Apache Flink takes ACID

With some of its financial services clients demanding real-time risk management capabilities, Data Artisans has brought ACID transactions to Flink. While it certainly won't replace relational databases, adding ACID at the distributed streaming tier will shift some of the transaction burdens for applications processing real-time data from multiple sources.
Written by Tony Baer (dbInsight), Contributor

With streaming engines popping up right and left, we've been wondering whether the world really needs more streaming engines. When we popped the question last year about Apache Flink, the answer was, it pioneered stateful processing in the open source streaming world. That means that you can checkpoint a Flink stream without having to resort to the underlying database. Flink is no longer alone here; Spark's addition of continuous processing in the 2.3 version to some extent levelled the playing field, as Structured Streaming can also run streams (in addition to microbatches) and operate in stateful mode.

So Data Artisans, the company whose founders created Flink, have taken the next step by taking ACID. The trigger was demand by Data Artisans' capital markets customers who are trying to nail down real-time reporting on their risk positions throughout the trading day.

With the existing capabilities of Flink (and now Spark Streaming), you could insert checkpoints and watermarks on a single stream, shard, or key to get exact point-in-time snapshots on risk exposures, and as long as you don't have IOPS bottlenecks, couple it with a back-end database.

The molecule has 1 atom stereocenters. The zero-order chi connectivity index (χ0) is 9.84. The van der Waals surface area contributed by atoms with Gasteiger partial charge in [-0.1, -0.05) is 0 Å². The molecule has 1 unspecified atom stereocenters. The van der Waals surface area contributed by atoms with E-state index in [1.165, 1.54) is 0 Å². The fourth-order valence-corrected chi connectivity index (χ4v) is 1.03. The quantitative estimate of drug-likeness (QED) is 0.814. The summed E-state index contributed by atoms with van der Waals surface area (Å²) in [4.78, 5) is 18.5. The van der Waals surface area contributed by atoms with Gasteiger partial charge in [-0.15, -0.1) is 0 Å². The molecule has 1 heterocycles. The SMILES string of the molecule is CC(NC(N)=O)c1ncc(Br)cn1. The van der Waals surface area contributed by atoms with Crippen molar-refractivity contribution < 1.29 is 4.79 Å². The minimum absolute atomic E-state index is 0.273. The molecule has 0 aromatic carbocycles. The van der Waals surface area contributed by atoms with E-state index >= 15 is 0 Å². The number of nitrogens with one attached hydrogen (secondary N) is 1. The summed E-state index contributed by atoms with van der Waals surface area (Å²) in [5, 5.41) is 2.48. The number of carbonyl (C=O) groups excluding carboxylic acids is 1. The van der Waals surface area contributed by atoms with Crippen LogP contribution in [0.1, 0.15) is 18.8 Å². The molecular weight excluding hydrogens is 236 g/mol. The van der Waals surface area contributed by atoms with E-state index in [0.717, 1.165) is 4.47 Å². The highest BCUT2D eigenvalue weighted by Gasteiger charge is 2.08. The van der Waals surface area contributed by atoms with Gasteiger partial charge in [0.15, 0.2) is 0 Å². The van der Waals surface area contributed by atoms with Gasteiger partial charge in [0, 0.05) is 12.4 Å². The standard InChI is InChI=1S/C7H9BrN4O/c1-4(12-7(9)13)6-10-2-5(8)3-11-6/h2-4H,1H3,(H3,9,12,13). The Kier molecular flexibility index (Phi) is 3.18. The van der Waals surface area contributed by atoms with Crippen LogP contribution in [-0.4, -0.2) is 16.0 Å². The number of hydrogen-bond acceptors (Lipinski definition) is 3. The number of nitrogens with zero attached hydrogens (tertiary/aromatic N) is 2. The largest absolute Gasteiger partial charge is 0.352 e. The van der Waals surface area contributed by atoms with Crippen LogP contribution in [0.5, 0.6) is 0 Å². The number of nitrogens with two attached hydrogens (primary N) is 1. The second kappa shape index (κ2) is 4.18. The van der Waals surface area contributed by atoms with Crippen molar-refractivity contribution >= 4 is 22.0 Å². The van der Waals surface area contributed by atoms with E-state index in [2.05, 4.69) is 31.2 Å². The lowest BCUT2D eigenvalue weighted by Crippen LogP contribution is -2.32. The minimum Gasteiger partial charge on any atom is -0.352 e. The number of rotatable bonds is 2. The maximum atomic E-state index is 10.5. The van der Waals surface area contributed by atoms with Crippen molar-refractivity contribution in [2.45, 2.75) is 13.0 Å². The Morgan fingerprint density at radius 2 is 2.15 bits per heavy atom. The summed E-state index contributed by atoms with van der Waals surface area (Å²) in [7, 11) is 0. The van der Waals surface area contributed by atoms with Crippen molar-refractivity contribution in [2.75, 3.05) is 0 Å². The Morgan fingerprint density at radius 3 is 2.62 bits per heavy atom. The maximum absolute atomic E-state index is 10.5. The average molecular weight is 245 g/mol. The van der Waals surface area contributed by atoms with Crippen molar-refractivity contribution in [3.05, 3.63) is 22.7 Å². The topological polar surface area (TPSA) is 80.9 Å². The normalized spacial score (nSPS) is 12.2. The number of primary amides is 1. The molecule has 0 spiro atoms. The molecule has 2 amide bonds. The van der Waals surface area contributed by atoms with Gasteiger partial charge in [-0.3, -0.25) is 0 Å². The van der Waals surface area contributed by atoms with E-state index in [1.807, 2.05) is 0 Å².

Given that no global investment bank works just with a single event feed or shard, the best advice we'd give in that situation is good luck with that. Just taking the example of transferring funds from one account to another breaks that world of simplicity as you are dealing with separate keys identifying each account. That's a trivial issue that ATM networks solved some time ago, but in the trading world, the latencies are much shorter. Communications between the shards (where each key is stored) must be virtually instantaneous.

Surprisingly, estimating real-time risk positions is more art than science, with the only certainly coming after the end of a trading period or arbitrary block of time when trading positions and risk can be pinned down for the record.

At the Flink Forward conference in Berlin this week, Data Artisans is introducing the Streaming Ledger, which is implemented as a library on Flink. It is available as an API that can be downloaded from GitHub for a single stream, with the "runner" for multiple parallel streams licensed as the commercial product. It extends Apache Flink with the ability to perform serializable transactions from multiple streams across shared tables, and multiple rows of each table. Data Artisans likens it as the streaming equivalent of performing multi-row transactions on one or more key/value databases.

Unlike distributed databases, the Streaming Ledger does not use normal database locks or approaches like multi-version concurrency control (MVCC). As Flink is not a database, transaction logic is contained in the application code (the transaction function), with data persisted in memory or in RocksDB. The event log and timestamps are used for commits and optionally can output them in result streams. Streaming Ledger can operate in Flink's exactly-once or at-least-once operating modes, where exactly once provides stronger durability but at the cost of higher latency.

Data Artisans is targeting streaming ledger for funds transfer, data consolidation, and for funneling features in real-time to feed a machine learning model. The technology is a proprietary add-on to Flink for which Data Artisans has a patent pending.

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